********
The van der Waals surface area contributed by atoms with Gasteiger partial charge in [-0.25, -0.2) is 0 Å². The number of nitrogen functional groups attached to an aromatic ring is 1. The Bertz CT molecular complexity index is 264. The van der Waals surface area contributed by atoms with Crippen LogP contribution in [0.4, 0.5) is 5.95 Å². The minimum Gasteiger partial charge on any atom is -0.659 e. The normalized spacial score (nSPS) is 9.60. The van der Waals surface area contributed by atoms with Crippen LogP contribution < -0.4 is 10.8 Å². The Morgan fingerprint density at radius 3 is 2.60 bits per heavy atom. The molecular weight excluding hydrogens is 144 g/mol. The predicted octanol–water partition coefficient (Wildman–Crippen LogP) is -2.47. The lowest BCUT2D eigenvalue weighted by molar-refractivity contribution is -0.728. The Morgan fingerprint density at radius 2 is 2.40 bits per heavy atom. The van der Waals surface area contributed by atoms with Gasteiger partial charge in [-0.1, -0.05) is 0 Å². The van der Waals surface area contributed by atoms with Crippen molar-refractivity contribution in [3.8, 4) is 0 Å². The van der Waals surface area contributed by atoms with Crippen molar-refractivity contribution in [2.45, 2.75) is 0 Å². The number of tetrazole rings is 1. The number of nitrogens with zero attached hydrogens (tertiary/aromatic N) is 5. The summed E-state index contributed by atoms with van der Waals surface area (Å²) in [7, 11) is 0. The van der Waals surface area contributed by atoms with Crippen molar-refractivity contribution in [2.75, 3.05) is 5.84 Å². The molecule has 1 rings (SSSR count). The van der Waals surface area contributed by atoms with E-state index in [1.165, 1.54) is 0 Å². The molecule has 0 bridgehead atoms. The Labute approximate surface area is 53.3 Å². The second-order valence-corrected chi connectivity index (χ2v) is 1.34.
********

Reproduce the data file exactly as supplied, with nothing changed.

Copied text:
The van der Waals surface area contributed by atoms with Gasteiger partial charge in [-0.25, -0.2) is 0 Å². The number of nitrogen functional groups attached to an aromatic ring is 1. The Bertz CT molecular complexity index is 264. The van der Waals surface area contributed by atoms with Crippen LogP contribution in [0.4, 0.5) is 5.95 Å². The minimum Gasteiger partial charge on any atom is -0.659 e. The normalized spacial score (nSPS) is 9.60. The van der Waals surface area contributed by atoms with Crippen LogP contribution < -0.4 is 10.8 Å². The Morgan fingerprint density at radius 3 is 2.60 bits per heavy atom. The molecular weight excluding hydrogens is 144 g/mol. The predicted octanol–water partition coefficient (Wildman–Crippen LogP) is -2.47. The lowest BCUT2D eigenvalue weighted by molar-refractivity contribution is -0.728. The Morgan fingerprint density at radius 2 is 2.40 bits per heavy atom. The van der Waals surface area contributed by atoms with Gasteiger partial charge in [-0.1, -0.05) is 0 Å². The van der Waals surface area contributed by atoms with Crippen molar-refractivity contribution in [3.8, 4) is 0 Å². The van der Waals surface area contributed by atoms with Crippen molar-refractivity contribution in [2.45, 2.75) is 0 Å². The number of tetrazole rings is 1. The number of nitrogens with zero attached hydrogens (tertiary/aromatic N) is 5. The summed E-state index contributed by atoms with van der Waals surface area (Å²) in [7, 11) is 0. The van der Waals surface area contributed by atoms with Crippen molar-refractivity contribution in [2.75, 3.05) is 5.84 Å². The molecule has 1 rings (SSSR count). The van der Waals surface area contributed by atoms with E-state index in [1.165, 1.54) is 0 Å². The molecule has 0 bridgehead atoms. The Labute approximate surface area is 53.3 Å². The second-order valence-corrected chi connectivity index (χ2v) is 1.34.